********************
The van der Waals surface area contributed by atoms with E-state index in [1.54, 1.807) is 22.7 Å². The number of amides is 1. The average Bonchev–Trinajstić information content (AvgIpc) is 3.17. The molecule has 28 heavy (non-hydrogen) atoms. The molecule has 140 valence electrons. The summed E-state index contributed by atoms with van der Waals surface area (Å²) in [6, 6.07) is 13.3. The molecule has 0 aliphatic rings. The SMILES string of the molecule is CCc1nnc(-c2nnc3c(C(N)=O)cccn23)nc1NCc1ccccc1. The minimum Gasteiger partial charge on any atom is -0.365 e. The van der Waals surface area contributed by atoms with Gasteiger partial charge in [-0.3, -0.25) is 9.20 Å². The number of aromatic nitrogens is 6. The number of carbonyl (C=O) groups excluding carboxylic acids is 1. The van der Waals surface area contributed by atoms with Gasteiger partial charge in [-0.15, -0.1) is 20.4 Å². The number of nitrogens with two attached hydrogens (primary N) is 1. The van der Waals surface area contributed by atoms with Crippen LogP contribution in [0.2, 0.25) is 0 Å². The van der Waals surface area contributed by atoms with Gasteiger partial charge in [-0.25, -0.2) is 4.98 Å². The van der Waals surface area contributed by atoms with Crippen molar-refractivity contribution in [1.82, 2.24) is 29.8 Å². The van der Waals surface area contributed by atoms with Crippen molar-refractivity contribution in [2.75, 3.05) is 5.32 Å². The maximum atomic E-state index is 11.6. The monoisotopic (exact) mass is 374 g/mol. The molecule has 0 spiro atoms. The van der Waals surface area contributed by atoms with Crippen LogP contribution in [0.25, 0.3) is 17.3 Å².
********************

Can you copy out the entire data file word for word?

The van der Waals surface area contributed by atoms with E-state index in [1.54, 1.807) is 22.7 Å². The number of amides is 1. The average Bonchev–Trinajstić information content (AvgIpc) is 3.17. The molecule has 28 heavy (non-hydrogen) atoms. The molecule has 140 valence electrons. The summed E-state index contributed by atoms with van der Waals surface area (Å²) in [6, 6.07) is 13.3. The molecule has 0 aliphatic rings. The SMILES string of the molecule is CCc1nnc(-c2nnc3c(C(N)=O)cccn23)nc1NCc1ccccc1. The minimum Gasteiger partial charge on any atom is -0.365 e. The van der Waals surface area contributed by atoms with Gasteiger partial charge in [-0.3, -0.25) is 9.20 Å². The number of aromatic nitrogens is 6. The number of carbonyl (C=O) groups excluding carboxylic acids is 1. The van der Waals surface area contributed by atoms with Gasteiger partial charge in [-0.15, -0.1) is 20.4 Å². The number of nitrogens with two attached hydrogens (primary N) is 1. The van der Waals surface area contributed by atoms with Crippen LogP contribution in [0.2, 0.25) is 0 Å². The van der Waals surface area contributed by atoms with Gasteiger partial charge in [-0.25, -0.2) is 4.98 Å². The van der Waals surface area contributed by atoms with Crippen molar-refractivity contribution in [1.82, 2.24) is 29.8 Å². The van der Waals surface area contributed by atoms with Crippen molar-refractivity contribution in [2.75, 3.05) is 5.32 Å². The maximum atomic E-state index is 11.6. The monoisotopic (exact) mass is 374 g/mol. The molecule has 0 spiro atoms. The van der Waals surface area contributed by atoms with Crippen LogP contribution in [0.25, 0.3) is 17.3 Å².